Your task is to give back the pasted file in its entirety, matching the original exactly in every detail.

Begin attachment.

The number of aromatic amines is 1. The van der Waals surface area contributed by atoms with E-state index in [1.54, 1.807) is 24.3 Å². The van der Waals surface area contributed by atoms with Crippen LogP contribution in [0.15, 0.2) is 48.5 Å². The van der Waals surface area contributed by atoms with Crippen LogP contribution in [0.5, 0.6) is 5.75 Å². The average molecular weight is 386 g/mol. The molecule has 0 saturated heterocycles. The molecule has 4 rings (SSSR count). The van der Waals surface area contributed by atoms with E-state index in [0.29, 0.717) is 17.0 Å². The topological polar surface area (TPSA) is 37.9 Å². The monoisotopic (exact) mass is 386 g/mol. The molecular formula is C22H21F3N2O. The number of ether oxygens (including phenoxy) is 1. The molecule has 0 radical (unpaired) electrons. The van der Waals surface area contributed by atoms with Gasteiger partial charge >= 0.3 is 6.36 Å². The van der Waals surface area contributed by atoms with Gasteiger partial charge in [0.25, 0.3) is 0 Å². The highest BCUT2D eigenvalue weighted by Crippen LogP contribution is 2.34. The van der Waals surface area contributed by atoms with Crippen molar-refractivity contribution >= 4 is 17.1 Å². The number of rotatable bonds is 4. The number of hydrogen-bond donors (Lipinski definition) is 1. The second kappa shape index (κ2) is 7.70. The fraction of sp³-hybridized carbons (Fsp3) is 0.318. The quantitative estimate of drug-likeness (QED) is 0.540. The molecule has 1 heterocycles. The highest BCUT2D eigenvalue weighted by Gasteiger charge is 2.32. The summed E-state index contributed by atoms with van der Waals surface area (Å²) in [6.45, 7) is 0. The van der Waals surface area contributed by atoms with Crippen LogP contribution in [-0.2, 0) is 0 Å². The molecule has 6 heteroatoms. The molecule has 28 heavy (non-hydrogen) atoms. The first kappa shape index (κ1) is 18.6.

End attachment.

The number of aromatic amines is 1. The van der Waals surface area contributed by atoms with E-state index in [1.54, 1.807) is 24.3 Å². The van der Waals surface area contributed by atoms with Crippen LogP contribution in [0.15, 0.2) is 48.5 Å². The van der Waals surface area contributed by atoms with Crippen LogP contribution in [0.5, 0.6) is 5.75 Å². The average molecular weight is 386 g/mol. The molecule has 0 saturated heterocycles. The molecule has 4 rings (SSSR count). The van der Waals surface area contributed by atoms with E-state index in [0.29, 0.717) is 17.0 Å². The topological polar surface area (TPSA) is 37.9 Å². The monoisotopic (exact) mass is 386 g/mol. The molecular formula is C22H21F3N2O. The number of ether oxygens (including phenoxy) is 1. The molecule has 0 radical (unpaired) electrons. The van der Waals surface area contributed by atoms with Gasteiger partial charge >= 0.3 is 6.36 Å². The van der Waals surface area contributed by atoms with Gasteiger partial charge in [0.25, 0.3) is 0 Å². The highest BCUT2D eigenvalue weighted by Crippen LogP contribution is 2.34. The van der Waals surface area contributed by atoms with Crippen molar-refractivity contribution >= 4 is 17.1 Å². The number of rotatable bonds is 4. The number of hydrogen-bond donors (Lipinski definition) is 1. The second kappa shape index (κ2) is 7.70. The fraction of sp³-hybridized carbons (Fsp3) is 0.318. The quantitative estimate of drug-likeness (QED) is 0.540. The molecule has 1 heterocycles. The highest BCUT2D eigenvalue weighted by Gasteiger charge is 2.32. The summed E-state index contributed by atoms with van der Waals surface area (Å²) in [6.45, 7) is 0. The van der Waals surface area contributed by atoms with Crippen LogP contribution in [-0.2, 0) is 0 Å². The molecule has 6 heteroatoms. The molecule has 28 heavy (non-hydrogen) atoms. The first kappa shape index (κ1) is 18.6.